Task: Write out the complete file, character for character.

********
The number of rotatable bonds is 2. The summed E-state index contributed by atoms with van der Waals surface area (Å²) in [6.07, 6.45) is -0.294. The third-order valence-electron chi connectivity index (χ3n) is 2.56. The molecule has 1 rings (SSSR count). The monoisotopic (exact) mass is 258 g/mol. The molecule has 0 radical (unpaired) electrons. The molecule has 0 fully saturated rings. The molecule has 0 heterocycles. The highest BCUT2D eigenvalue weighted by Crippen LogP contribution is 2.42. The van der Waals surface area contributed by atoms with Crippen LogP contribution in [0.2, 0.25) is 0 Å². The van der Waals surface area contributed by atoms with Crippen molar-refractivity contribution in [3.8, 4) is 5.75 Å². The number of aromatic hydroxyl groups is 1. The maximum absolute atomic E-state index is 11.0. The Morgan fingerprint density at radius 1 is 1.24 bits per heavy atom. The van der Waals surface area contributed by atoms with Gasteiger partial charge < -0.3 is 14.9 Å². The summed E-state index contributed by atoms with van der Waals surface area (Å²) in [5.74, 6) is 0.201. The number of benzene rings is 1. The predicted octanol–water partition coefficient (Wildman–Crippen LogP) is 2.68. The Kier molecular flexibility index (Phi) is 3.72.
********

The number of rotatable bonds is 2. The summed E-state index contributed by atoms with van der Waals surface area (Å²) in [6.07, 6.45) is -0.294. The third-order valence-electron chi connectivity index (χ3n) is 2.56. The molecule has 1 rings (SSSR count). The monoisotopic (exact) mass is 258 g/mol. The molecule has 0 radical (unpaired) electrons. The molecule has 0 fully saturated rings. The molecule has 0 heterocycles. The highest BCUT2D eigenvalue weighted by Crippen LogP contribution is 2.42. The van der Waals surface area contributed by atoms with Crippen LogP contribution in [0.2, 0.25) is 0 Å². The van der Waals surface area contributed by atoms with Crippen molar-refractivity contribution in [3.8, 4) is 5.75 Å². The number of aromatic hydroxyl groups is 1. The maximum absolute atomic E-state index is 11.0. The Morgan fingerprint density at radius 1 is 1.24 bits per heavy atom. The van der Waals surface area contributed by atoms with Gasteiger partial charge < -0.3 is 14.9 Å². The summed E-state index contributed by atoms with van der Waals surface area (Å²) in [5.74, 6) is 0.201. The number of benzene rings is 1. The predicted octanol–water partition coefficient (Wildman–Crippen LogP) is 2.68. The Kier molecular flexibility index (Phi) is 3.72.